Whistleblower Protection as a Potential Piece of the Puzzle to End Sexual Exploitation and Abuse in UN Peacekeeping Operations

Detta är en Uppsats för yrkesexamina på avancerad nivå från Lunds universitet/Juridiska institutionen; Lunds universitet/Juridiska fakulteten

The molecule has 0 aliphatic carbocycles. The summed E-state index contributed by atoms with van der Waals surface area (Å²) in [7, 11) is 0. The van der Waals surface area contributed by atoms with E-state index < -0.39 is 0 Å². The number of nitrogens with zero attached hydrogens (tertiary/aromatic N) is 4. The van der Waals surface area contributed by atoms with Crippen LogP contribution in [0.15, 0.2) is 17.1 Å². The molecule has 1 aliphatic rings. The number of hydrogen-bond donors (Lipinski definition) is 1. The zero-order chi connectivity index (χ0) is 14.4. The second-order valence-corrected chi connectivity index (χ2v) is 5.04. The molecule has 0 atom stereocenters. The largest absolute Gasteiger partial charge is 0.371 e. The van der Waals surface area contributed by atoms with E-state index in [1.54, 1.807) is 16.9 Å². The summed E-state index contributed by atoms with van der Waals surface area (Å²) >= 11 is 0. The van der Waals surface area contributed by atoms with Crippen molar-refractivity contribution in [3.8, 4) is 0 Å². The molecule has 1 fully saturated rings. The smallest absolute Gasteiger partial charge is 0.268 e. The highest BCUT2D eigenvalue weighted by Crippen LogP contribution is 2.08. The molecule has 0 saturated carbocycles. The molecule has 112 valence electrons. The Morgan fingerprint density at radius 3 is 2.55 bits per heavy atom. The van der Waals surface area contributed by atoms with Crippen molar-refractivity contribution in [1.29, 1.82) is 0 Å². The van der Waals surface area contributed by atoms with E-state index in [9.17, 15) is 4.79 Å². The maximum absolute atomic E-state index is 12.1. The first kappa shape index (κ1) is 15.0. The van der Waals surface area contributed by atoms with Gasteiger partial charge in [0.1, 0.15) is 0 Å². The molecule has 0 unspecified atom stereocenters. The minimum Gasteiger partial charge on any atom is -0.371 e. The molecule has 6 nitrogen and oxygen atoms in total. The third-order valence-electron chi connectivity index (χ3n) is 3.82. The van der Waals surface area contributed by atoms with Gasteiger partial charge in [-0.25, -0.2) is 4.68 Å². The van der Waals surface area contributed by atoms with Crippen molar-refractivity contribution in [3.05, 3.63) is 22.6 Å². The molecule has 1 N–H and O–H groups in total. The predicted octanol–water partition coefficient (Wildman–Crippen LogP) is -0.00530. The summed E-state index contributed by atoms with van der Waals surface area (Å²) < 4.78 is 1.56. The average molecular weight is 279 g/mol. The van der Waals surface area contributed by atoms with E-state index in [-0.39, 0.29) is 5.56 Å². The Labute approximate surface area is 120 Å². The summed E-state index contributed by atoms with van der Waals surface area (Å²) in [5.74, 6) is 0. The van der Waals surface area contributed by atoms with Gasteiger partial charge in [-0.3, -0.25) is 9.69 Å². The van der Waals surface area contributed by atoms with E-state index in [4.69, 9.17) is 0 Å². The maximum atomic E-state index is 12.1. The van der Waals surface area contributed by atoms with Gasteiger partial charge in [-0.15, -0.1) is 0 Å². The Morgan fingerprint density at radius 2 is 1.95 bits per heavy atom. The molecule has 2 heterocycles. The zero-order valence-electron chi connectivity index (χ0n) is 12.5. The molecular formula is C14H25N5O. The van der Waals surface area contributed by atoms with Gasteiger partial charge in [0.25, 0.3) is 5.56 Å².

Sammanfattning: In 2014, Anders Kompass, a Swedish national working for the UN in Geneva, received a report of French peacekeepers exploiting and raping children in the Central African Republic (CAR). When Kompass handed over the report to France, in an attempt to stop the abuse, he was treated as a whistleblower and faced retaliation from the UN. The case of Anders Kompass is used as a case study to contextualize the two issues examined in this thesis: on the one hand the problem of sexual exploitation and abuse within the framework of UN peacekeeping operations, and on the other hand the treatment of persons reporting or taking action to end misconduct – i.e. whistleblowers. The purpose of this thesis is to examine whether and how UN whistleblower protection can be part of the measures needed to end sexual exploitation and abuse in UN peacekeeping operations. This is done by examining the international responsibility of the UN for these acts and the role of UN whistleblower protection in that responsibility. The instrument used to determine the responsibility of the UN is the International Law Commission’s (ILC) Draft Articles of Responsibility for International Organizations (ARIO). In establishing responsibility under ARIO, the act needs to be attributable to the UN and constitute a breach under international law. Three categories of peacekeepers are treated separately in this thesis. Attributability for the acts of the first two groups, UN staff and so-called experts – civilian police and military observers – is not difficult since they are considered organs and agents of the UN. The third group, consisting of UN military contingents, i.e. soldiers sent by UN Member States, is more complicated since the sending state retains some control and therefore some responsibility. Consequently, it needs to be determined if the acts are attributable to the UN or to the state. The determining factor is, in line with ARIO, who was exercising effective control over that specific conduct. Establishing responsibility for the acts of sexual exploitation and abuse is further complicated as these acts are typically taken in private capacity and are therefore not directly covered by ARIO. In addition to these aspects, the obligations of the UN relating to sexual exploitation and abuse are examined to find the second part of ARIO, namely a breach of international law. Finally, after a combined assessment, the general conclusion is that it is possible to establish responsibility of the UN for acts of sexual exploitation and abuse committed in UN peacekeeping operations, but that there are some hurdles on the way. After determining the international responsibility of the UN in these cases, the role of whistleblower protection is examined in the context of that responsibility. It is found that whistleblower protection affects the likelihood of people reporting injustices and that the act of reporting is a factor in sexual exploitation and abuse being addressed and prevented. Therefore, it is concluded in this thesis that whistleblower protection is part of the UN’s responsibility to address and prevent acts of sexual exploitation and abuse committed by peacekeepers and that the current protection for whistleblowers is insufficient.

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